Forestry for People: An economic and social valuation of Scottish forestry

What are the day-to-day benefits of forests and woodlands?

Health: A couple on the fitness trail in Camore wood. Dornoch FD.
Livelihoods: Harvesting team having a break and an on-site meeting.
Education: School children examine samples on education project. Ellens Glen Woodland. Edinburgh.


Woodlands in Scotland provide the economy and local people with many benefits. But just how valuable are they and in what ways? Forest Research captured this value at the national (Scottish) scale, illustrated with local and regional insights from two contrasting case studies on how the benefits are experienced in the day-to-day lives of local people.

Key findings

  • 13,200 full-time equivalent jobs linked to the use of Scottish timber
  • 7,500 volunteers involved in forest-related activities
  • £460 million gross value added (GVA) associated with Scottish timber
  • 64% of Scottish children made a total of 11.6 million visits to Scottish woodlands in 2006-07
  • Between 37 and 68 million visits to forests by Scottish adults every year
  • Non-market value of visits to Scottish woodlands by Scottish adults estimated between £44 million and £76 million per year
  • 1500 public events organised by the Forestry Commission in Scotland in 2006-07, involving around 134,000 visits
  • 24% of Scottish children have visited woodland in the previous 12 months as part of a nursery or school trip (around 510,000 visits in total)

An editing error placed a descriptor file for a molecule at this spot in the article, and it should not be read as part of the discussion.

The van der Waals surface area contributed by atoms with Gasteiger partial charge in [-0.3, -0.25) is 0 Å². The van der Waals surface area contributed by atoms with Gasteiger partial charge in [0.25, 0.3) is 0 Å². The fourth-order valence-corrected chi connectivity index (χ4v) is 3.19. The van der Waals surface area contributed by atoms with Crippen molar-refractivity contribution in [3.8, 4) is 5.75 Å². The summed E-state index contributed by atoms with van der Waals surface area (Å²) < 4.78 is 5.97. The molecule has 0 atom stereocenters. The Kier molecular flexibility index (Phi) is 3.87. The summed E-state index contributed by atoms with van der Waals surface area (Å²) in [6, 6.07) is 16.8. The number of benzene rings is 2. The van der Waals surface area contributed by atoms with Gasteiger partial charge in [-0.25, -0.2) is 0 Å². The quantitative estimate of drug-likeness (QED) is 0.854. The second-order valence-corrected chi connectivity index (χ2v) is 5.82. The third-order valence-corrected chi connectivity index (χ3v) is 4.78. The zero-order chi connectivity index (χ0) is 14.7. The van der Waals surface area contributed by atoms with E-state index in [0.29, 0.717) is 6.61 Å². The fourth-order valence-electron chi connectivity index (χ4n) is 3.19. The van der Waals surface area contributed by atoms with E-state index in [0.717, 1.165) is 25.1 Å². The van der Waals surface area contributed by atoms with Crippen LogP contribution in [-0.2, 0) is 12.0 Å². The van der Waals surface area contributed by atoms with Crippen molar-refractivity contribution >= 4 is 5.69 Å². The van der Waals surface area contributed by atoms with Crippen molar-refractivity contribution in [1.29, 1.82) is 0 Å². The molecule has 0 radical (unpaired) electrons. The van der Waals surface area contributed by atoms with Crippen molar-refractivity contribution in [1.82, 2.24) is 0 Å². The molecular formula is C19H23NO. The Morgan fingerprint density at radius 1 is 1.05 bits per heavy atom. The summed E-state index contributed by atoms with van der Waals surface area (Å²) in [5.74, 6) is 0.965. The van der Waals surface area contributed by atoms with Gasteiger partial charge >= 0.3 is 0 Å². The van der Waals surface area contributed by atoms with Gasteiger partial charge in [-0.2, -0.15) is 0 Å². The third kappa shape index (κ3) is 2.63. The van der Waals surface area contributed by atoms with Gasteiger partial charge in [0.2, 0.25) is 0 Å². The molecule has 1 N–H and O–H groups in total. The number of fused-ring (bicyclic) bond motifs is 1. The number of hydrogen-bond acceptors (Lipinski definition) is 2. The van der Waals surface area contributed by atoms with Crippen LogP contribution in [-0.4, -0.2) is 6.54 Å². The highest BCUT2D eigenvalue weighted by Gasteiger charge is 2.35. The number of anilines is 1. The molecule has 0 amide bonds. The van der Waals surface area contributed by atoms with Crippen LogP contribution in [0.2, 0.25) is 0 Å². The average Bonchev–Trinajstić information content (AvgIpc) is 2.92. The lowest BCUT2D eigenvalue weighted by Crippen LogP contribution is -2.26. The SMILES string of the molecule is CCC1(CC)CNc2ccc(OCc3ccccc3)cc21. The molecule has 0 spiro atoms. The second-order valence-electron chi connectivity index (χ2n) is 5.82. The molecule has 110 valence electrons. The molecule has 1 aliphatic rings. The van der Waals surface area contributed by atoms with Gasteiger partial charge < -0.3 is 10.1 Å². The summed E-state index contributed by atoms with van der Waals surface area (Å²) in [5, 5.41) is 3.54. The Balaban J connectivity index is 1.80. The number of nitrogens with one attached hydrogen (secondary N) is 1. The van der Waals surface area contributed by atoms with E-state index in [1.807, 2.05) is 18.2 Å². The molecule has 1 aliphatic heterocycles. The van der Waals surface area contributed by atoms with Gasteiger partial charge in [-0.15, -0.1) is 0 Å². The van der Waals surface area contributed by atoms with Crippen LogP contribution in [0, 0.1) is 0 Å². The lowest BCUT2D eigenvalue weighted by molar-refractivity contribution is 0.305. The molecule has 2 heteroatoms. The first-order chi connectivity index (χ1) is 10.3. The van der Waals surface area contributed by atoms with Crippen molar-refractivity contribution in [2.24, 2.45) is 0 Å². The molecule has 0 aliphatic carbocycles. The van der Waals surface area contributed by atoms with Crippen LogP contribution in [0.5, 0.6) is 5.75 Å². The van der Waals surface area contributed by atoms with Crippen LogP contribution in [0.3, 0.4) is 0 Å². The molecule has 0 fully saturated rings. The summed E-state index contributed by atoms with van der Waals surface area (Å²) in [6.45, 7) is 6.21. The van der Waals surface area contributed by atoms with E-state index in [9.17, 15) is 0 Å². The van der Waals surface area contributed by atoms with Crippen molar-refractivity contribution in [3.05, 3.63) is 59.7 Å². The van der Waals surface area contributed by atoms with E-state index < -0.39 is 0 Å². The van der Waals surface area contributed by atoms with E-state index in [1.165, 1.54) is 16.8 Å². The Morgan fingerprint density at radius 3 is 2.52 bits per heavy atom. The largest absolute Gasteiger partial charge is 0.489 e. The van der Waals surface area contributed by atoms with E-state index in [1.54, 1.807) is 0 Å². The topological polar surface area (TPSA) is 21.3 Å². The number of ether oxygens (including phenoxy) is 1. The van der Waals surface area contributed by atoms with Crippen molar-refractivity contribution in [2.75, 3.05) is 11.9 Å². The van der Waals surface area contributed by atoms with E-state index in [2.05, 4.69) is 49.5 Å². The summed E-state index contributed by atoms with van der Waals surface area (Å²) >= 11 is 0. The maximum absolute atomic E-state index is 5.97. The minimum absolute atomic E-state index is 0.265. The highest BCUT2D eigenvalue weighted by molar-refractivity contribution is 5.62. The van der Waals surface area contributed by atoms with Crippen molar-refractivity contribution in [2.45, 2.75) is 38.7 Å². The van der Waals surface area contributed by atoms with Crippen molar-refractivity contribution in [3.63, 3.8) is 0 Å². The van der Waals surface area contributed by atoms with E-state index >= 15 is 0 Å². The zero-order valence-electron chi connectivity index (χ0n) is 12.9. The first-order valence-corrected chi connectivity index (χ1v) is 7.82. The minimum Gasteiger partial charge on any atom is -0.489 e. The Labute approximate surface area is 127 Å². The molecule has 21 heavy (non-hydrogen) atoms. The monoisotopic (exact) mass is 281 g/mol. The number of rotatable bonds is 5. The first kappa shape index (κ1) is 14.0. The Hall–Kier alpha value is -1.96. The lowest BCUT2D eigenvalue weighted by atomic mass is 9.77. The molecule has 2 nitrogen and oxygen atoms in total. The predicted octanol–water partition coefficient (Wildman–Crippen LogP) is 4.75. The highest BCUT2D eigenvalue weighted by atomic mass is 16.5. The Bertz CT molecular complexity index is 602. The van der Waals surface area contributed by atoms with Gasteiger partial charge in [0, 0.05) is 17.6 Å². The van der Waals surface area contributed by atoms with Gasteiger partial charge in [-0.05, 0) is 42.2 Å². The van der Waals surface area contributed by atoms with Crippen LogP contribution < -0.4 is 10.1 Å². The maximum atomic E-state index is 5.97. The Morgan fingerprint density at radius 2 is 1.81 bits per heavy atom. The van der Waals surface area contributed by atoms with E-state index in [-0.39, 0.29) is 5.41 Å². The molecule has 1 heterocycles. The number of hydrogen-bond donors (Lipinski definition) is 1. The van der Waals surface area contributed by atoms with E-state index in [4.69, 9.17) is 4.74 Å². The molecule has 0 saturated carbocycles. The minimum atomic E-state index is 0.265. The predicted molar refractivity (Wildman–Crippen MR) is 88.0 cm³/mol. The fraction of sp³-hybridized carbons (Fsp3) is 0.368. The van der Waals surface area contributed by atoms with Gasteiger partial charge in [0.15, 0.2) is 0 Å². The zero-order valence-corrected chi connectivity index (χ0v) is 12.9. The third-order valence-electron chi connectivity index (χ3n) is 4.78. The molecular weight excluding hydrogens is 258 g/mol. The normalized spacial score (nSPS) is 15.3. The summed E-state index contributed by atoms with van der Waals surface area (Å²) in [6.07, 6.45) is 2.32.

• Forestry Commission in Scotland works with around 20% of Scottish schools
  • 5% of the Scottish adult population have attended an event in a wood that involved physical activity in the previous 12 months
  • 82% of the Scottish adults agree that woodlands reduce stress and anxiety
  • 79% of the Scottish adults agree that woodlands are places to exercise and keep fit
  • Over half a million people in Scotland have visible woodland within 1 km of their homes
  • About 95% of Scottish adults agree that woodlands in Scotland are an important part of the country’s natural and cultural heritage

Our Work

The research was carried out by an interdisciplinary team of 10 researchers from Forest Research. Their analysis used data collected from economic measures of the market and non-market benefits of forestry, two national Omnibus surveys, GIS techniques, questionnaire surveys of all known organisations in Scotland involved in forest-related activities, and two qualitative case studies of the Glasgow and Clyde Valley and Loch Ness regions.


Funders and partners

Jointly funded by the Forestry Commission and Forestry Commission Scotland




David Edwards